Unintended Consequences

Results from actions that were not expected or intended. Unintended consequences are often negative and are due to systems being more complex and interconnected than we may realize—especially environmental and social systems.
The Precautionary Principle is an attempt at helping individuals, organizations, and societies to be more mindful of the effects of their decisions before taking action or making changes. It is being increasingly adopted by organizations around the world.


2 Responses to “Unintended Consequences”
  1. karin.meyer says:

    A shift away from the “systems within systems” thinking so common throughout the Industrial Age and the rise of “whole planet” awareness should engage our global community to embrace the complex interconnectedness of “what happens to you in your community, affects me and mine.” This concept will be important to remember as the unintended effects of climate and ecosystem changes negatively impact our global community. A poignant example, first quantified by The Climate Initiative study, Exodus: An Emergent Crisis in the Global Arena (July 1995), are a new and fast-growing population of environmental refugees displaced from their homelands by shrinkage or disappearance of habitable lands due to soil erosion, water pollution, drought, increased deforestation, and desertification, at a time in the future rising oceans. Clearly, pushing the limits of stable, fertile environments resulting in lost habitat is a tragic unintended consequence shifting ecosystems responding to climate change brought about by past industrial systems. As our global community moves to address such changes, we must understand the rise in unintended consequences will grow affecting everyone on the planet.

  2. J. Doherty says:

    While the Earth has always endured natural climate change variability, we are now facing the possibility of irreversible climate change in the near future. The increase of greenhouse gases in the Earth?s atmosphere from industrial processes has enhanced the natural greenhouse effect. This in turn has accentuated the greenhouse ?trap? effect, causing greenhouse gases to form a blanket around the Earth, inhibiting the sun?s heat from leaving the outer atmosphere. This increase of greenhouse gases is causing an additional warming of the Earth?s surface and atmosphere. A direct consequence of this is sea-level rise expansion, which is primarily due to the thermal expansion of oceans (water expands when heated), inducing the melting of ice sheets as global surface temperature increases.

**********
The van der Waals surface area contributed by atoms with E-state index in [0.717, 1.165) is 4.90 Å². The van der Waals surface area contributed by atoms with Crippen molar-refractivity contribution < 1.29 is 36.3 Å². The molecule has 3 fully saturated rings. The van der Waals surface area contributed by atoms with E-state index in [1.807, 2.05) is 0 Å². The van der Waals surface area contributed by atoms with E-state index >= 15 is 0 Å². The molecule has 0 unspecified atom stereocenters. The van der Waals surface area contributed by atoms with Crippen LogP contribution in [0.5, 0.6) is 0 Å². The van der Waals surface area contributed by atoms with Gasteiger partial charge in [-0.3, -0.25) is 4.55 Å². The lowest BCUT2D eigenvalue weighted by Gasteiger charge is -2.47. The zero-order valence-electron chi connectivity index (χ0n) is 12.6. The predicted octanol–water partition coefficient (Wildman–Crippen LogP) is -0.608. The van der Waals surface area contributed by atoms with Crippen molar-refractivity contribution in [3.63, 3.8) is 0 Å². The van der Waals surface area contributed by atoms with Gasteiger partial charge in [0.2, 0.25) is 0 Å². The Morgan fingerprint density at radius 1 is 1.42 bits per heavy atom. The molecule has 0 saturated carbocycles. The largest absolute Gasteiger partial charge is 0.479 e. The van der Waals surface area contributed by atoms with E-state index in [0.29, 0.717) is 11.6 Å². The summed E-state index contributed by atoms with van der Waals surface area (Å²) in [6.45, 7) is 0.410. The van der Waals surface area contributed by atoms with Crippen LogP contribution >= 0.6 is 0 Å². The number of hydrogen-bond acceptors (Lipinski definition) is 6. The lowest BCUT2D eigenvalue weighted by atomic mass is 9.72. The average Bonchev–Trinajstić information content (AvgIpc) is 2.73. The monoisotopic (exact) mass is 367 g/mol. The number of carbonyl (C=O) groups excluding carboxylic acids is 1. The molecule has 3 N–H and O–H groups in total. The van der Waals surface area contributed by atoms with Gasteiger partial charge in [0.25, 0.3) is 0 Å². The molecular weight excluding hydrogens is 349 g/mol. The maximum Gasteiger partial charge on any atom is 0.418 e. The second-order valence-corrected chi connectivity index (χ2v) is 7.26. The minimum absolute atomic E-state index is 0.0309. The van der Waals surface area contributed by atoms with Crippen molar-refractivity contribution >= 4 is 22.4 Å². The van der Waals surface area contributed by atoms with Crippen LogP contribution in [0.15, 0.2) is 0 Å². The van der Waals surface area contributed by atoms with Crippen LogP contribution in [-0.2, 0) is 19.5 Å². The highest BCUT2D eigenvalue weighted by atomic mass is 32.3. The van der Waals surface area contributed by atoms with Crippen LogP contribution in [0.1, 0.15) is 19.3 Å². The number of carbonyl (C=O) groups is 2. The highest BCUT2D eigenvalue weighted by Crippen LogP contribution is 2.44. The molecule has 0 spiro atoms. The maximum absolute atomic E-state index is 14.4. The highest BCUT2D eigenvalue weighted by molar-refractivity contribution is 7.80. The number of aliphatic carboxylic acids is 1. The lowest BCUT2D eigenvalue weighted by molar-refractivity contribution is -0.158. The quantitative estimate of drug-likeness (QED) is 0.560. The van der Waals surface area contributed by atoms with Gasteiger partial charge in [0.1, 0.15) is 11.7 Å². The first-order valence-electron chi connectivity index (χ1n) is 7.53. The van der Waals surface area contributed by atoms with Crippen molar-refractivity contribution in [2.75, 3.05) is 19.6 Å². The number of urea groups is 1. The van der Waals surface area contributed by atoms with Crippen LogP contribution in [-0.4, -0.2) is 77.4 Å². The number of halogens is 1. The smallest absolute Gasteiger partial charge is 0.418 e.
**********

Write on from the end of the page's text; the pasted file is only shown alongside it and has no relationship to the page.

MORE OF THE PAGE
Forecasts for climate change by the 2,000 scientists on the United Nations Intergovernmental Panel on Climate Change (IPCC) project a rise in the global average surface temperature by 1.4 to 5.8°C from 1990 to 2100. This will result in a global mean sea level rise by an average of 5 mm per year over the next 100 years. Consequently, human-induced climate change will have ?deleterious effects? on ecosystems, socio-economic systems and human welfare.At the moment, especially high risks associated with the rise of the oceans are having a particular impact on the two archipelagic states of Western Polynesia: Tuvalu and Kiribati. According to UN forecasts, they may be completely inundated by the rising waters of the Pacific by 2050.According to the vast majority of scientific investigations, warming waters and the melting of polar and high-elevation ice worldwide will steadily raise sea levels. This will likely drive people off islands first by spoiling the fresh groundwater, which will kill most land plants and leave no potable water for humans and their livestock. Low-lying island states like Kiribati, Tuvalu, the Marshall Islands and the Maldives are the most prominent nations threatened in this way.“The biggest challenge is to preserve their nationality without a territory,” said Bogumil Terminski from Geneva. The best solution is continue to recognize deterritorialized states as a normal states in public international law. The case of Kiribati and other small island states is a particularly clear call to action for more secure countries to respond to the situations facing these ‘most vulnerable nations’, as climate change increasingly impacts upon their lives.

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